This is the sixth and final post in a series about my experience building a house – from how we picked our lot to what it’s like watching your dream home transform from a drawing into a real thing with shingles, windows and doors.
Homebuilding is a personal experience, and all the stories shared in this series are real. But as a marketer focused on the home industry, I also jumped at the chance to play secret shopper, market researcher, experience analyst, and judge and jury on which communication, marketing and sales tactics work well – and those that need a complete overhaul.
My husband and I received the keys to our new house at the end of December, ending a long and sometimes arduous journey that began when we signed on the dotted line and put our stake in the ground on a warm spring day nine months earlier.
Every situation is unique. But if you’re a single-family builder, I hope these insights from my own experience with new home construction will help you and your business – and turn your homebuyers into advocates for life.
Your customers’ major paint points can often be avoided.
Customers hate finding empty drink bottles, food wrappers and other trash in their future home. And it’s just one example of an issue that drives people crazy but is relatively simple to fix.
A builder’s main job is to effectively manage their subcontractors and construction schedule. And effective managers attract and maintain better subcontractors, which only makes the job easier.
Accountability is expected.
Things happen, especially in the homebuilding industry. Labor shortages force builders to work with untested subcontractors. Rain and wind hinder framing. Holidays stop the clock.
Missed dates and poor coordination of subcontractors create problems for everyone. When our builder fell behind schedule, they scrambled to make up for lost time. Sometimes, it showed.
But builders can combat or prevent many issues by being proactive and owning up to headaches before they become frustrating for the homebuyer. And above all else, builders should never, ever share inaccurate information or blame their customers for internal issues.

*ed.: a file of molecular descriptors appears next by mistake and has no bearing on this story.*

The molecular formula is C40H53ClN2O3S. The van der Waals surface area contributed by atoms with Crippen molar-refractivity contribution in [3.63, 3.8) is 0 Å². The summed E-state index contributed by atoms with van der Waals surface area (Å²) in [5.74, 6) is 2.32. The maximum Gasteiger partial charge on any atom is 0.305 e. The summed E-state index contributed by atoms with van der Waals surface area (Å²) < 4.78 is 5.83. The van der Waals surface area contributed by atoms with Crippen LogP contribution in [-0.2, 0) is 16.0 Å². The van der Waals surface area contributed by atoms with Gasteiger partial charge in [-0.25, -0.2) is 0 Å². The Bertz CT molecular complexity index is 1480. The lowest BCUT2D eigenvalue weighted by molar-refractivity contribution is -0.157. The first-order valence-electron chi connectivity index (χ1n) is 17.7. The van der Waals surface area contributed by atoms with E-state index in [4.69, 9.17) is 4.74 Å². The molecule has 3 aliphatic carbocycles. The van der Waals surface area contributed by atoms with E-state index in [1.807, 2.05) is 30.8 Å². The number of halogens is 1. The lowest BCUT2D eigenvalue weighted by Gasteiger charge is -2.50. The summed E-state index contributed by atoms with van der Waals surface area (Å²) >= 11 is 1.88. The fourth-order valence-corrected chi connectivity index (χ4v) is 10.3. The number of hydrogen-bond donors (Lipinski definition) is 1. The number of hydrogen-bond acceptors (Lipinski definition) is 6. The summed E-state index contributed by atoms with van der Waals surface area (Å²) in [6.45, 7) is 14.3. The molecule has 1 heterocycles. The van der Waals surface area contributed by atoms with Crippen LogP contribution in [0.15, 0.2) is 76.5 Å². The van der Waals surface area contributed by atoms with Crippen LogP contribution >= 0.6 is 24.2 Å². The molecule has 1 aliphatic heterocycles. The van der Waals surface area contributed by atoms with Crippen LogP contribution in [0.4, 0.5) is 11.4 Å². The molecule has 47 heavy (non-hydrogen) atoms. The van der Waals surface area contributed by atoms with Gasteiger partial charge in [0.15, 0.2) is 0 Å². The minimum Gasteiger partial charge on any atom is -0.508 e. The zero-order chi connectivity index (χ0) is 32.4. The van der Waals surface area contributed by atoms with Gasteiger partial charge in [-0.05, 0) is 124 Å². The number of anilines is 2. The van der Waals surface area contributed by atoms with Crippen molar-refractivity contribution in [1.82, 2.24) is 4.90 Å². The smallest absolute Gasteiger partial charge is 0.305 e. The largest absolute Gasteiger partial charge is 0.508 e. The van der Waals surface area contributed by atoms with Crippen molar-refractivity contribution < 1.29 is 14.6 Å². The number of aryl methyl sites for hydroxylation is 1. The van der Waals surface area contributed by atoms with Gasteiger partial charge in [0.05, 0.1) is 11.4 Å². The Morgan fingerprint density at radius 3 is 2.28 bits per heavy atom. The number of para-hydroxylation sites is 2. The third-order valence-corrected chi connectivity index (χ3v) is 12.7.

A customer with regrets hurts your future business.
When we completed our final walkthrough, we weren’t jumping for joy; we were breathing a sigh of relief. And all of our friends knew it.
There’s nothing like watching architectural drawings and paint chips and floor samples come together to create the end product that will be the setting for countless memories.
But poor execution can make customers fall out of love with even the best homes.
On our closing day, we accepted our home with the understanding that the builder would return to fix some unfinished items. We understood our finish line was a dashed line. And we took satisfaction from the knowledge that we mitigated more serious consequences through hands-on involvement.
In spite of the challenges, we’re still head over heels for our floor plan. The cabinetry work is fantastic. The wraparound porches are a dream. We love our community and neighbors. We’re so happy to call this house our home.
Drive it home.
Building a house isn’t easy – for anyone. Watching the process play out from a front-row seat was frustrating at times but also gave me an appreciation for all of the work that goes into creating the emotional moment when buyers receive the keys to their new home.
You can earn your customers’ respect by keeping them in the loop and treating them like partners in the process. If you hit a setback, let them know and share how you’ll address it. Celebrate successes together.
I’ll never forget this experience. But I’ll also never forget the day we chose our lot and dreamed of the possibilities for our new slice of the world. And now, 10 months later, I feel certain that the best things in life really are worth waiting for.
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